For me the love for Alfa cars didn’t show up since I was a grown up boy. In fact Alfa in the ’80s, while I was a kid, was a state owned business and pretty much left in a neglected state. It was exhausted from a long rough period of big financial loss due to a wrong business strategy and by an obsolete models’ lineup that it hasn’t the strength to really renovate. So for a kid’s point of view the ’80s models were totally unappealing. How would you be impressed by the Alfa 33 even if it was a commercial success and introduced some elements of novelty from the previous model (the Alfa Sud)?

alfa 33 1st series

Later models were ok but always being far away from heart-beating, at least for me. After the acquisition by Fiat in the ’90s the situation didn’t get better, we witnessed a slow decline of the brand, no more rear wheel drive, no more boxer engine, no more 3.0 engine, no more real sport’s models: no more Alfa, just some rebranded Fiat. This continued until recently, when introducing the 8c Competizione, Fiat started the slow process to restore the old Alfa splendour, stating that Alfa can still produce dream-cars.

8c competizione

Its name is a clear marketing intent to recall those Alfa cars that made our grandparents’ dream as the crazy 16c Bimotore that Nuvolari in the 1935 drove at the incredible speed of 364 Km/h. To support this intent, Fiat (now FCA) in 2015 restored part of the historic Alfa plant in Arese (a small town near Milano) and created a Museum where the oldie glorious and less glorious cars can be shown as those milestone cars deserve. If you are passionate about automobiles and you are in Milan for some day, you should pay a visit to it.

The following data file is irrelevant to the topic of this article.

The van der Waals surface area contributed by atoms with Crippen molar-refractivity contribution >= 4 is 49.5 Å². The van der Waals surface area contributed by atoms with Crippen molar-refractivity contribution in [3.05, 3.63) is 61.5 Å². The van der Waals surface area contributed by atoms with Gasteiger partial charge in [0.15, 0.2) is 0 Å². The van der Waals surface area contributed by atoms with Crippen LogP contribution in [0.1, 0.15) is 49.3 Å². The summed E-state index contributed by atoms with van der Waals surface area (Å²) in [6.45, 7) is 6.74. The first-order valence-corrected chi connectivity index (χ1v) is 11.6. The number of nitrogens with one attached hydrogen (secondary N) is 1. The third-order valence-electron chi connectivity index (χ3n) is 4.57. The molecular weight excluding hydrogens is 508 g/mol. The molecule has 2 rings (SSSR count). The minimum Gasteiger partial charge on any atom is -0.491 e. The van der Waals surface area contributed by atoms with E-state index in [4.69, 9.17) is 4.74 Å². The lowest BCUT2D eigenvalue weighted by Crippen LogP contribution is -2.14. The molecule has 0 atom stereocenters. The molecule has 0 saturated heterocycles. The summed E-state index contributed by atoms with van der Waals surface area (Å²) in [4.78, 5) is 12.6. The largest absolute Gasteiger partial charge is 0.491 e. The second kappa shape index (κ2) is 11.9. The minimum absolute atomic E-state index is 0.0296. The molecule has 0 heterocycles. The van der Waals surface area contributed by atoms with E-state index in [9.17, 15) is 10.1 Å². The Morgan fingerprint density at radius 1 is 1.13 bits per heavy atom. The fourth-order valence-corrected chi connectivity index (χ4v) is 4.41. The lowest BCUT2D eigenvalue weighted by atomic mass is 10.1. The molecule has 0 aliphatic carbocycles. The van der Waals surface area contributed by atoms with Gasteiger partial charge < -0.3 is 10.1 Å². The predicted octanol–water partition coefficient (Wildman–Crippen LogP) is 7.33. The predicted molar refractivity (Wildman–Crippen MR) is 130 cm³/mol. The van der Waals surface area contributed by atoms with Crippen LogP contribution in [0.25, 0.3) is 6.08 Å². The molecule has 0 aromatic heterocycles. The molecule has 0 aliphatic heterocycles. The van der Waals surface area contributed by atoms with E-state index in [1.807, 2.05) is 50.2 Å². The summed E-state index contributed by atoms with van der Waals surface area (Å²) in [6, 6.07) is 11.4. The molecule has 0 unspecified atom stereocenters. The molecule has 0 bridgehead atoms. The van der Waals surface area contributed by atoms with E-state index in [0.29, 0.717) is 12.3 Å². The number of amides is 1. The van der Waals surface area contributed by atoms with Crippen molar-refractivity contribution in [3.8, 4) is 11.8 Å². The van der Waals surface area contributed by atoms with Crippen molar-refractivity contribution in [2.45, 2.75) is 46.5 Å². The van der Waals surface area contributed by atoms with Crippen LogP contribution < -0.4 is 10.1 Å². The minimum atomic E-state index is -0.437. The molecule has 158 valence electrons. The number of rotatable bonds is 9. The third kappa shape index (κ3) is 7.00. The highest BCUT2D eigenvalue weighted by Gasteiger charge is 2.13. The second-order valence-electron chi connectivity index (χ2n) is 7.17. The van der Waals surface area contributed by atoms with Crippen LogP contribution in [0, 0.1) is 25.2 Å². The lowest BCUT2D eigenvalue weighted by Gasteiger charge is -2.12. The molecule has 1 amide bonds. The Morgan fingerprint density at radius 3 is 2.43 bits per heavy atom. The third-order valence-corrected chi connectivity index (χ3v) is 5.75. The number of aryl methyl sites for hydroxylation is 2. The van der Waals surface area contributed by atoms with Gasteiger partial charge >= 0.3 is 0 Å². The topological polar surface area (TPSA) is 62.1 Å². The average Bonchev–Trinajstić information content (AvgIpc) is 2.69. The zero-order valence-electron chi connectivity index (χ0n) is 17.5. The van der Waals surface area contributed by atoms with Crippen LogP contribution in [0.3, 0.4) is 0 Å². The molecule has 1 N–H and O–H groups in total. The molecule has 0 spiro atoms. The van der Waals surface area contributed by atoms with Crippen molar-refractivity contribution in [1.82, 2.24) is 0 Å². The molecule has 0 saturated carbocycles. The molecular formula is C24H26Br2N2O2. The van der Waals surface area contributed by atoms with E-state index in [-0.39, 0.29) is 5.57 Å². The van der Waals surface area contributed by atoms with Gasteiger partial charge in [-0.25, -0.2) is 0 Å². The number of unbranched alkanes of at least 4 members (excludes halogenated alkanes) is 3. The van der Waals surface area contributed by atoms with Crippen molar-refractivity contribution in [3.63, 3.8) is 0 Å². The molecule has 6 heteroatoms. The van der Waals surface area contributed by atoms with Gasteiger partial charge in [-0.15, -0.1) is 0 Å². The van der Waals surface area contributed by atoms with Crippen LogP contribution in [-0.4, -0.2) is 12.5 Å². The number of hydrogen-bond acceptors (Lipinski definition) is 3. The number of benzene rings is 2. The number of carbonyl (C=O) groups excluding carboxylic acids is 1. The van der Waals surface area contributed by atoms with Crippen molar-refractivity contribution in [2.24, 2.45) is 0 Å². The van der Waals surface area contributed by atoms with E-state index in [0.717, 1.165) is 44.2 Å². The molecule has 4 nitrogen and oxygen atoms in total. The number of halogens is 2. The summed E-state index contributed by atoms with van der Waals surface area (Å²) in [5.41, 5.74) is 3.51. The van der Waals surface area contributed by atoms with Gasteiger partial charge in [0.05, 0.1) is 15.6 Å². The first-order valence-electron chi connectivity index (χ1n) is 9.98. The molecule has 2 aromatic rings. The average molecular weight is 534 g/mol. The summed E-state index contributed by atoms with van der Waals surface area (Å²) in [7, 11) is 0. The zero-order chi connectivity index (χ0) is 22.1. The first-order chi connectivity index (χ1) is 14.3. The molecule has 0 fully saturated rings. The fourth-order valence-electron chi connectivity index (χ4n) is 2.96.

The Museum is home to the most significant pieces in Alfa Romeo’s historic collection, which was put together from the early 1960s onwards. The display exhibits 69 models which  not only marked the development of the brand, but also the very history of the automobile itself. From the very first A.L.F.A. car, the 24 HP, to the legendary Mille Miglia winners such as the 6C 1750 Gran Sport driven by Tazio Nuvolari, the 8C coach built by Touring and the Gran Premio 159 “Alfetta 159” world Formula 1 winner driven by Juan Manuel Fangio; from the Giulietta, iconic 1950s car, to the Championship 33 TT 12. Don’t forget to see also the spectacular 16c Bimotore replica that, how the Italian name suggests, boosts two powerful 3.2l engines, one in  front and one in the back, developing combined 540 bhp. It was never a very successful racing machine against the more fierce Mercedes W25 B, but on June 16 1935 it managed to reach the “supersonic” speed of  364 Km/h driven by a crazy and heroic Nuvolari on the “Highway” that goes from Florence to Livorno with an average speed of over 323 Km/h.